Intermittent fasting (IF) is a controversial topic in the health and nutrition community. Most of the media around dieting and weight loss shy away from encouraging “fasting” and instead keep the focus on moderation, encouraging many small meals throughout the day and relatively steady daily calorie consumption.
However, there are health and nutrition professionals who promote, as well as research that demonstrates, the effectiveness of intermittent fasting. While there are various forms, the basic premise is the same: intentionally skipping certain meals or intentionally refraining entirely from eating according to a certain pattern.
Some intermittent fasting (IF) plans follow a time-based approach. When following these plans, you might, for example, eat only between noon and 5 pm. The specific times of the day and hours of the allowed eating period vary, and it’s best to consult your doctor, nutritionist, or other weight loss advisor, but whatever the variation, you will refrain entirely from eating during the “off hours.” Other IF plans suggest a full day of fasting, typically 24 hours, from one evening to another.
Proponents of IF plans point to the way that our bodies use energy as rationale for why this plan works, both for those looking to lose weight or maintain. When we eat, our body will typically use the energy from the meal that has just been consumed. This “fuel” is quickly and easily accessible (especially if the meal was heavy in carbohydrates). Whatever is not used is stored, as fat or glycogen. Some stored fat is a good thing – fat cushions and protects our bones and muscles and promotes the growth and health of our tissues and organs.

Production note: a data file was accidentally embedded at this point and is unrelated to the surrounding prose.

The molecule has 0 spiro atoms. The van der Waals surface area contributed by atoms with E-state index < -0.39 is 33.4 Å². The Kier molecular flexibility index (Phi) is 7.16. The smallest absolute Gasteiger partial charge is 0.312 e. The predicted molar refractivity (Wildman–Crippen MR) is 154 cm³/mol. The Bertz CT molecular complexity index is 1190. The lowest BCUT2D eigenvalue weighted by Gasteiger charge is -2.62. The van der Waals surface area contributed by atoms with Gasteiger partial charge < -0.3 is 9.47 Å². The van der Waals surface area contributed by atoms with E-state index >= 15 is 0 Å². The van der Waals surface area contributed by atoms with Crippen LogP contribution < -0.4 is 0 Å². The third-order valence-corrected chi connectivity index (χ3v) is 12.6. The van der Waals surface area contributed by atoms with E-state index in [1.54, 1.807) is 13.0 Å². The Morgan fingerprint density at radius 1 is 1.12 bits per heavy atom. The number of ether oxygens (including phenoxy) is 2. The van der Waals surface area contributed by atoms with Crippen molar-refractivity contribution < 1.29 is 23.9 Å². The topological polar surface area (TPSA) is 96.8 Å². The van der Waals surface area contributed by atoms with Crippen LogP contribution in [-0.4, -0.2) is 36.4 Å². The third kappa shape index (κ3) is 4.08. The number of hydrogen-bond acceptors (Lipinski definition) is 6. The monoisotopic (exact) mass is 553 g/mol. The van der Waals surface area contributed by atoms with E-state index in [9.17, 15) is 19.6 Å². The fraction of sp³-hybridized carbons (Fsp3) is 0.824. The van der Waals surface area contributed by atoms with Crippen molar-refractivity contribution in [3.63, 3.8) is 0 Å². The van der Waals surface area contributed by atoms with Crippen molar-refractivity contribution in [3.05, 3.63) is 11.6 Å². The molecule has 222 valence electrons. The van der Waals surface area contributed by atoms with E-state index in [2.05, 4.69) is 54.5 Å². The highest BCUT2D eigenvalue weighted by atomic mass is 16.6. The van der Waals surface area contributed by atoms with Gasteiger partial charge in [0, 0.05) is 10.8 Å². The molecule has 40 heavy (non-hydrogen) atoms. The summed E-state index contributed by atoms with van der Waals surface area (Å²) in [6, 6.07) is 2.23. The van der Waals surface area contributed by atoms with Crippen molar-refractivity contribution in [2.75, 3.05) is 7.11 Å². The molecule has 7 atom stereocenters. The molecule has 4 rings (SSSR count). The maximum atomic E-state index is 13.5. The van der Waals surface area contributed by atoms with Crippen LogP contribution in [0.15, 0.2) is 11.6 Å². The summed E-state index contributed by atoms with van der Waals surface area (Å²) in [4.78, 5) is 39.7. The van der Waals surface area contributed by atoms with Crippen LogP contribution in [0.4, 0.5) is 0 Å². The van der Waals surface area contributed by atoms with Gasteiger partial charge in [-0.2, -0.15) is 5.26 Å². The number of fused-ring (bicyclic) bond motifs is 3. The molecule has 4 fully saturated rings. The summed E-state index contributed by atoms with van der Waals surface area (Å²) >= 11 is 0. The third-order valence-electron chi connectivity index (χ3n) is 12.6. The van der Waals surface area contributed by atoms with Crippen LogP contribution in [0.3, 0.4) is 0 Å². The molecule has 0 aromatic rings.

However, the average American has more stored fat than necessary, due to consuming more calories than the body can or needs to burn. On an IF plan, you intentionally deprive your body of calories at particular times instead of continuously supplying it with quick fuel from meals, with the idea that it will then be necessary for the body to turn to fat stores for energy.
Insulin also plays an important role in IF plans. We want our bodies to be insulin-sensitive; that is, we want them to produce just the right amount, not too much and not too little. Higher insulin sensitivity essentially means improved metabolic efficiency. According to the research supporting IF, fasting increases insulin sensitivity, so after a period of fasting, our body is primed to use any food that is consumed in the most efficient way possible – burned immediately, stored as glycogen, and only in minimal amounts, stored as fat.
You can see then how alternating periods of fasting and eating would, according to this theory, lead to fat loss.
Intermittent fasting is not for everyone, but under the supervision of a health or nutrition professional, it may help you reach your weight loss goals.